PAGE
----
During hurricane Sandy, I tweeted (yes, I have a Twitter account; can you believe it?) about how wonderful it is that pianos still work when the power is out. Turns out that while I was thinking it, one In the Hands listener was living it. I will let him tell his story in his own words:
Since we last emailed…. we were hit with Hurricane Sandy. (I live in Jersey City NJ just outside of NYC). If you followed the news… we were basically in a war zone out here without power, heat, phone, internet for a week… with miliatary coming in and out with trucks, water and food. We have two cats who basically became our personal heaters at night.
It was scary and confusing.. but I discovered that I still had my piano and music as a solace. Not only for myself… but those around me. I actually invited the neighbors over to an impromtu concert… ready or not.. it was my chance to help others feel better who had no radios or TV. It is one of those understudy moments… “OK … you’re on!” You spend all your time practicing and now is your chance to share that music… even as an amateur. There we were, in the dark.. and it was a true test to see how much music was inside me… without sheet music. That was even scarier than the fact that the power was out.
It is amazing that no matter what music you play on the piano.. your audiences gobble it up. They are not as concerned (as we are) with how difficult or “easy” that music is - but only that you express something emotionally. I played Chopin’s prelude in E min being inspired by your podcast - and everyone was blown away. Being perfect is not what counts… but expressing something that the listener can relate to.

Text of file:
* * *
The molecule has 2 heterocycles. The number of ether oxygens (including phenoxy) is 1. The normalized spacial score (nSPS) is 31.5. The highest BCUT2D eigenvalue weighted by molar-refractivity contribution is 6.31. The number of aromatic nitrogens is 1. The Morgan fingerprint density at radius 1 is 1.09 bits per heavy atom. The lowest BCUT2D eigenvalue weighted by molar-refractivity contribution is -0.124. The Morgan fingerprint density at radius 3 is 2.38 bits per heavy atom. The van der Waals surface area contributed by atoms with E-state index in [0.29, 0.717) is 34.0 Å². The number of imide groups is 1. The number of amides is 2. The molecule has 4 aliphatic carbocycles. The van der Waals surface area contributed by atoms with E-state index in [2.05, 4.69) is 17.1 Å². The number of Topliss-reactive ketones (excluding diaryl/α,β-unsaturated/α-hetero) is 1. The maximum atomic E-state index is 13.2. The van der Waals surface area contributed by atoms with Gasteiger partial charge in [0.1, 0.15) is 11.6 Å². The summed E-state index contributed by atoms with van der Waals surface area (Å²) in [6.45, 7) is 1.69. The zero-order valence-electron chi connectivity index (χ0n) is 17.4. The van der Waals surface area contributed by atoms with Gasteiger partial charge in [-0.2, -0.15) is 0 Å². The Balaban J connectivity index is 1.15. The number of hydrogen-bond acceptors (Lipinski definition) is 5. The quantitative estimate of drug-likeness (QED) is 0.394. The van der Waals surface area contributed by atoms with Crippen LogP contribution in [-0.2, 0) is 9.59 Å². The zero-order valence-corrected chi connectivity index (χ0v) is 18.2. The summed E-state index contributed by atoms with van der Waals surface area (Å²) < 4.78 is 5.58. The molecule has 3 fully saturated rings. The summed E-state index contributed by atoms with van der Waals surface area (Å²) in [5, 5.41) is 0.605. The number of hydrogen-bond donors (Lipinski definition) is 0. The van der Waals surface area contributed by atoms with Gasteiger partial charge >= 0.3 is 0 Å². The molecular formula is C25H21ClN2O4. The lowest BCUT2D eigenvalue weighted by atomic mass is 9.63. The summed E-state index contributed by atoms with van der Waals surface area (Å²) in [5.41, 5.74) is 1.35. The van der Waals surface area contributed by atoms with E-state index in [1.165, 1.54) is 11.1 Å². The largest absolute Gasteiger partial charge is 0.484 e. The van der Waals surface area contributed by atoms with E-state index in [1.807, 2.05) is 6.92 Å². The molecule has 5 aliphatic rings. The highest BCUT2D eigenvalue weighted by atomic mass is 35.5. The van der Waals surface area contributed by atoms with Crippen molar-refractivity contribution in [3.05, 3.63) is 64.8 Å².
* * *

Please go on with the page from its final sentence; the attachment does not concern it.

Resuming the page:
It is a gentle reminder to me we play the piano for ourselves… but mostly because we are there to lift the spirit of others around us. Please encourage all of you listeners not to sit alone with their music but to share it with small concerts, performances, or just knock on a neighbor’s door and say,” Hey, come listen to this.” Music brings us together. ( It is the reason I am emailing you because of your beautiful music and inspiration.) I find it is basically an expression of Love - Love lost, Love found, Love around us.
Three things in life motivate us - Fear, Guilt and Love. that’s it. Take a listen to Chopin or Beethoven and they use all of that. Please remind every pianist (or musician) that you know… you always have your music. When things get their darkest… no one can take the music that lives within us. Then share that music every chance you can. You just might make a difference in someone’s life.
I used to feel guilty that I wasn’t playing professionally with all the money spent on lessons. It is your podcasts that showed me that you don’t have to be a professional pianist to make amazing music. Thank you for doing what you do, Paul!
Jersey City, NJ